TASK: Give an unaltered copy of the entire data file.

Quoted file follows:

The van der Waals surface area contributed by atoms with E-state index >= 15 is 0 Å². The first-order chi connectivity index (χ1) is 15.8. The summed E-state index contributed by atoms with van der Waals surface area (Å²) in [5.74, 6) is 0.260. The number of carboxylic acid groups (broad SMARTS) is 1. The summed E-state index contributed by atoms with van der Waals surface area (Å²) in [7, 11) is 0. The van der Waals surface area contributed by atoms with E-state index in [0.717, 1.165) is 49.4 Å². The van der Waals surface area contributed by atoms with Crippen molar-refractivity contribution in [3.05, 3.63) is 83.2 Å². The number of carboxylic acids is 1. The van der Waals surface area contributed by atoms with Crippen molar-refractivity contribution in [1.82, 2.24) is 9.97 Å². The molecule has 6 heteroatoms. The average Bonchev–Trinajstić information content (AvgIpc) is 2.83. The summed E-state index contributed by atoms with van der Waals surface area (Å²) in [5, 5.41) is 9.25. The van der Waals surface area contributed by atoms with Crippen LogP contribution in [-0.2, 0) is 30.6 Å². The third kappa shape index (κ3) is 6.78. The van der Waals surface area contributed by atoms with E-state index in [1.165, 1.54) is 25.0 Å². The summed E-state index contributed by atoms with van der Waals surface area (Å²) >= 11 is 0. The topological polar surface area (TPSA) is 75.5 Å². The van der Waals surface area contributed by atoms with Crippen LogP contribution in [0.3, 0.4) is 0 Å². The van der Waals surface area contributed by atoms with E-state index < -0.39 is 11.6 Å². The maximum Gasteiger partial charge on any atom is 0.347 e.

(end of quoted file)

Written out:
The van der Waals surface area contributed by atoms with E-state index >= 15 is 0 Å². The first-order chi connectivity index (χ1) is 15.8. The summed E-state index contributed by atoms with van der Waals surface area (Å²) in [5.74, 6) is 0.260. The number of carboxylic acid groups (broad SMARTS) is 1. The summed E-state index contributed by atoms with van der Waals surface area (Å²) in [7, 11) is 0. The van der Waals surface area contributed by atoms with E-state index in [0.717, 1.165) is 49.4 Å². The van der Waals surface area contributed by atoms with Crippen molar-refractivity contribution in [3.05, 3.63) is 83.2 Å². The number of carboxylic acids is 1. The van der Waals surface area contributed by atoms with Crippen molar-refractivity contribution in [1.82, 2.24) is 9.97 Å². The molecule has 6 heteroatoms. The average Bonchev–Trinajstić information content (AvgIpc) is 2.83. The summed E-state index contributed by atoms with van der Waals surface area (Å²) in [5, 5.41) is 9.25. The van der Waals surface area contributed by atoms with Crippen LogP contribution in [-0.2, 0) is 30.6 Å². The third kappa shape index (κ3) is 6.78. The van der Waals surface area contributed by atoms with E-state index in [1.165, 1.54) is 25.0 Å². The summed E-state index contributed by atoms with van der Waals surface area (Å²) >= 11 is 0. The topological polar surface area (TPSA) is 75.5 Å². The van der Waals surface area contributed by atoms with Crippen LogP contribution in [0.3, 0.4) is 0 Å². The van der Waals surface area contributed by atoms with E-state index < -0.39 is 11.6 Å². The maximum Gasteiger partial charge on any atom is 0.347 e.